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Cinnamon Bark


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Cinnamon is a versatile spice which is used worldwide as an aromatic condiment and a flavoring additive in the culinary art, in making fragrances and as a powerful medicine which is packed with healing properties.

Produced from the inner bark of trees scientifically known as Cinnamomum, Cinnamon is categorized to two main types,

Cassia vs Cinnamon
‘Ceylon Cinnamon’ referred to as “sweet cinnamon” and “true cinnamon” is considered superior to the variety known as Cassia. Cinnamon is tan-brown in color and contains many tight sticks with soft layers.

Cassia is variety originates from china, and elsewhere in Southeast Asia, primarily Chinese cinnamon (C. cassia), Vietnamese or Saigon cinnamon (C. loureirii) and Indonesian cinnamon (C. burmannii). Cassia tends to be a dark brown-red color with thicker sticks and a rougher texture than Ceylon cinnamon.

Cinnamon Production

Cinnamon is produced by cutting the stems of cinnamon trees. The inner bark is then extracted and the woody parts are removed. When they dry, they form into strips which curl into rolls, called cinnamon sticks. These sticks could then be ground to make cinnamon powder.

A herb that is valued for its medicinal properties for more than 1000 years, Cinnamon has today scientifically proven to be beneficial in many health conditions.

Rich in Antioxidants

Cinnamon is loaded with powerful antioxidants such as polyphenols which inhibit oxidation, a process in which free radicals are produced that can damage the cells of organisms.

Rich in Anti-inflammatory properties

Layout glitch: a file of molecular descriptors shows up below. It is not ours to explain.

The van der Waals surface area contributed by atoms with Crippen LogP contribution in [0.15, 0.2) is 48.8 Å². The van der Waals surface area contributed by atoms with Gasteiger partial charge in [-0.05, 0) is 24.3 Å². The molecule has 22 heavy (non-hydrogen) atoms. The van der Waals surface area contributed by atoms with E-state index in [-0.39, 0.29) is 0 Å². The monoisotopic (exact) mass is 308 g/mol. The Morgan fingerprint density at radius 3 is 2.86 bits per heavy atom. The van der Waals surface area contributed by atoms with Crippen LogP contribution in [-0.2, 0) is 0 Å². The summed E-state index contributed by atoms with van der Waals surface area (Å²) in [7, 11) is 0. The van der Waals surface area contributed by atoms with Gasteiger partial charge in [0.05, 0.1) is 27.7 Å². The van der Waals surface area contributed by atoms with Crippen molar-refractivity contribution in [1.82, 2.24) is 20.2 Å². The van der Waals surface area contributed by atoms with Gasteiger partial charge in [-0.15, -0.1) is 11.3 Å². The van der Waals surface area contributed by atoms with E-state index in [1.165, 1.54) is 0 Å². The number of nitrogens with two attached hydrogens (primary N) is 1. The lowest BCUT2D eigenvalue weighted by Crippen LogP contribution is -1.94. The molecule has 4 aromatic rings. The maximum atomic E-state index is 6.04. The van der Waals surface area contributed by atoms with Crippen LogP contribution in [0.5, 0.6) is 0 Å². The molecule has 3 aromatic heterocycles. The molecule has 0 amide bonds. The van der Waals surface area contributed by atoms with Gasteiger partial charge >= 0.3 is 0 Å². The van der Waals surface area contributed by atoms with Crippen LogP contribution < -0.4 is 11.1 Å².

While inflammation is a key component in fighting threatening invaders in your body, it can create chronic diseases in the absence of an infecting bacteria or a virus by directing inflammation toward your tissues. Cinnamon’s antioxidants have potent anti-inflammatory properties which will reduce the risk of disease.

Reduces the risk of heart disease

Studies have shown that a cinnamon dose of just 120mg per day can reduce the total level of bad “LDL” cholesterol and triglycerides while good “HDL” cholesterol remains stable.

Lowers the blood sugar levels

Cinnamon has been identified to reduce the release of glucose into your bloodstream after a meal and is enriched with components which imitate insulin improving glucose uptake of the cells.

Protection against cancer

Cinnamon has been studied for its action against the growth of cancer cells and the formation of blood vessels in tumors.

Reduces the risk of neurodegenerative diseases

Neurodegenerative disease is a condition in which the brain cell structure/function is reduced over a period of time. Ceylon cinnamon. Two compounds found in cinnamon appear to inhibit the buildup of a protein called tau in the brain, which is one of the hallmarks of Alzheimer's disease